If your dog experiences frequent coughing, your vet might prescribe Torbutrol for cough control. Torbutrol side effects in dogs are relatively minor, but the drug is contraindicated in canines with certain conditions. The drug's generic name is butorphanol tartrate, but it's also marketed under the brand names Torbugesic and Stadol.
Torbutrol for Dogs
Manufactured by Zoetis, Torbutrol is usually prescribed for dogs with chronic, "nonproductive" coughing. Nonproductive means that the animal is not coughing up any mucus. If he is, the dog requires another medication, since Torbutrol can completely suppress coughing and that mucus must come out. The drug is also prescribed for pain relief, but its effects for that purpose are short-lived. Administered in tablet form, Torbutrol is usually prescribed for a short-term treatment, generally a week or less.
Some dogs might suffer an allergic reaction to Torbutol. Signs of an allergic reaction include hives, breathing difficulties, facial swelling, vomiting and skin reactions. If your dog experiences any signs of an allergic reaction, take him to the vet immediately, and don't give him more of the drug.
Since Torbutrol is an opiate, it will cause dogs to sleep more than normal and behave as if under sedation while on the drug. That's a normal side effect, and your vet will explain it to you. Rare side effects include appetite loss and diarrhea. It can cause slowing of the heart rate, although isn't usually a problem with healthy dogs. Your vet will check your dog's heart rate before prescribing the drug. She might choose another medication if your dog's heart rate is abnormally slow or your pet is elderly.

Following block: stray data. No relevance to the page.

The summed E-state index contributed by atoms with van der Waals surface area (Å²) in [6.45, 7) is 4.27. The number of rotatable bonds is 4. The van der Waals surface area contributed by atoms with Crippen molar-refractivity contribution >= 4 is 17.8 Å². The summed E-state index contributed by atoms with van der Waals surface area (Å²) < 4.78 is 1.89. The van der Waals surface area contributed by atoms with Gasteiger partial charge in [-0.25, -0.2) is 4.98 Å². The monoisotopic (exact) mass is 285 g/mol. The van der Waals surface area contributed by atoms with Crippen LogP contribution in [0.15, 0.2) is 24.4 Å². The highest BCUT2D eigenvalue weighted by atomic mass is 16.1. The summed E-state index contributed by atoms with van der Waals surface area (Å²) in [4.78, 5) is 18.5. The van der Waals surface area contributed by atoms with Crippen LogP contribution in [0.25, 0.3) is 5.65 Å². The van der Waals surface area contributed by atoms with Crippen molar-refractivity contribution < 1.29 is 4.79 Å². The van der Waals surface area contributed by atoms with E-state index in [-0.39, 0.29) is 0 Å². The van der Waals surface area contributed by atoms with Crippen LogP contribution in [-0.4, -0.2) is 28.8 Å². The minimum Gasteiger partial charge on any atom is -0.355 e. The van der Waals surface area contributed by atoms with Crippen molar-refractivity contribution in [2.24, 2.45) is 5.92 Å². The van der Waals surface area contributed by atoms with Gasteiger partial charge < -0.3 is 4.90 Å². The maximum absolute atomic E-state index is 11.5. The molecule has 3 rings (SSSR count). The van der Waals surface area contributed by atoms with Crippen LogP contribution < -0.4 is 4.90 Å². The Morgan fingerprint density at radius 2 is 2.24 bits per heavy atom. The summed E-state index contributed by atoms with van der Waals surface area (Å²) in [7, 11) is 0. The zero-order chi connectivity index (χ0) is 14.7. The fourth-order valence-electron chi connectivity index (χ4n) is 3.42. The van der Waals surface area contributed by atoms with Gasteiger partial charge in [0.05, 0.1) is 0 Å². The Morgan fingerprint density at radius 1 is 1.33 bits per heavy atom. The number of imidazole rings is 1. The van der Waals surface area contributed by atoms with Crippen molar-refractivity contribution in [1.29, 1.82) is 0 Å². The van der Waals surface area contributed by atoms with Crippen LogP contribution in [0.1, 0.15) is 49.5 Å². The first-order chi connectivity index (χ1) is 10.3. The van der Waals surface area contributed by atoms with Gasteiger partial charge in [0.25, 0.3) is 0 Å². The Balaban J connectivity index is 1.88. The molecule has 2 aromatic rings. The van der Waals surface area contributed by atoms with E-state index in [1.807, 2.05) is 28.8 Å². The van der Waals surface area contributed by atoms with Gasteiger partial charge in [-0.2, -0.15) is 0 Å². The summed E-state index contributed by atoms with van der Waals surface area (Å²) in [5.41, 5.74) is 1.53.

Precautions and Contraindications
Pregnant or lactating dogs shouldn't receive Torbutrol. If your dog has been diagnosed with heartworm disease -- not to be confused with taking a monthly heartworm preventive -- he should not receive this drug. Dogs with liver or kidney disease, Addison's disease or hypothyroidism should not be given Torbutrol. Dogs recently experiencing head trauma shouldn't have the drug, nor should animals with any central nervous system issues. Dogs with water on the brain, or hydrocephalus, shouldn't receive Torbutrol. Avoid giving Torbutrol to dogs taking any other pain or sedating medications, or antihistamines.
Jane Meggitt has been a writer for more than 20 years. In addition to reporting for a major newspaper chain, she has been published in "Horse News," "Suburban Classic," "Hoof Beats," "Equine Journal" and other publications. She has a Bachelor of Arts in English from New York University and an Associate of Arts from the American Academy of Dramatics Arts, New York City.